Many Pressures Led to Cave-In

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By Karl Vick and Sonya Geis
Washington Post Staff Writers
Monday, August 20, 2007

HUNTINGTON, Utah, Aug. 19 -- In the small hours of Aug. 6, before the mountain came down around six men working to hollow it out, immense forces were concentrated on the far reaches of the Crandall Canyon coal mine. Not all of them came from within the groaning mountain.

Gravity in crushing concert with geology was the immediate problem. For years, miners had ground huge gouges out of the mountain, progressing horizontally a foot at a time. Pressing down on them was a mass of rock extending up more than a third of a mile.

The other pressure was economic. The coal that rattles on conveyor belts out of the hillsides of east-central Utah sold for 50 percent more last year than five years earlier. In Crandall Canyon, the section the mine crew was working Aug. 6 had already been harvested and abandoned by a previous owner. The mine's new owner sent crews back in to gather more.

On Sunday, officials for the first time acknowledged that the six men may never be found. Relatives responded by accusing federal officials and the mine's owners of quitting on the rescue effort and leaving the men for dead.

The abrupt pessimism all but extinguished rescue hopes that had flagged steadily after almost two weeks without a sign of life and the deaths of three rescuers.

It also shifted the focus here to determining the cause of the collapse, widely believed to be related to the work the men were doing: bringing out the great chunks that held up the mine's ceiling.

"That's called 'free coal,' " said Sue Ann Martell, director of the Western Mining and Railroad Museum in nearby Helper.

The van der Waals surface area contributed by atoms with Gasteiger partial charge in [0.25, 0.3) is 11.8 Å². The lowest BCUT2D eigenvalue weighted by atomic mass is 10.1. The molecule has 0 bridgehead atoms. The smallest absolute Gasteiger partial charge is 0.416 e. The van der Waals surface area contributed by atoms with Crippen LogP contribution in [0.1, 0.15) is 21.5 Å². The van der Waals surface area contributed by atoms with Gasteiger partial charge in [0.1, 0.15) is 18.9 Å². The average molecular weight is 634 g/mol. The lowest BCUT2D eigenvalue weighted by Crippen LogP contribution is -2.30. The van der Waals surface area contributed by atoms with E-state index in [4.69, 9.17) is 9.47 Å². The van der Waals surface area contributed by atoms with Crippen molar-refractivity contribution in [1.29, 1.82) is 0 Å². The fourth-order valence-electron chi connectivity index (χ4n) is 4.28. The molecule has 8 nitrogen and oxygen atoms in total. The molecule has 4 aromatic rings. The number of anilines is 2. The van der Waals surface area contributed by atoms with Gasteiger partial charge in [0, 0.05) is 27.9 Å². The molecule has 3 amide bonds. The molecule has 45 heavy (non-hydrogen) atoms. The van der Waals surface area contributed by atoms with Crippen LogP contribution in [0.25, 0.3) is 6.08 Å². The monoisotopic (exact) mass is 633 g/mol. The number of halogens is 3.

The vast pillars of coal -- often half or more of the coal in a workspace -- is also called "pure profit," because there's no expense in reaching it. "All you've got to do is knock it down and put it in your car," said Martell. "It's the cheapest coal you can get."

The plan to take that coal was approved by the federal agency charged with reducing the human cost of mining, a toll that for decades ran above 2,000 lives a year nationwide. The U.S. Labor Department's Mine Safety and Health Administration (MSHA) also approved the treacherous rescue plan, which ended Thursday with the deaths of three men, including an agency inspector.

The tandem catastrophes ensure that the MSHA will be under intense scrutiny once the long-established etiquette of mine disasters permits public attention to shift from the fate of the trapped men.

That process began Sunday when Robert D. Moore, vice president of Murray Energy, which co-owns the mine, announced: "It's likely these miners may not be found."

The families of the missing men were told of the new assessment in an afternoon meeting and were "very emotional," Moore said.


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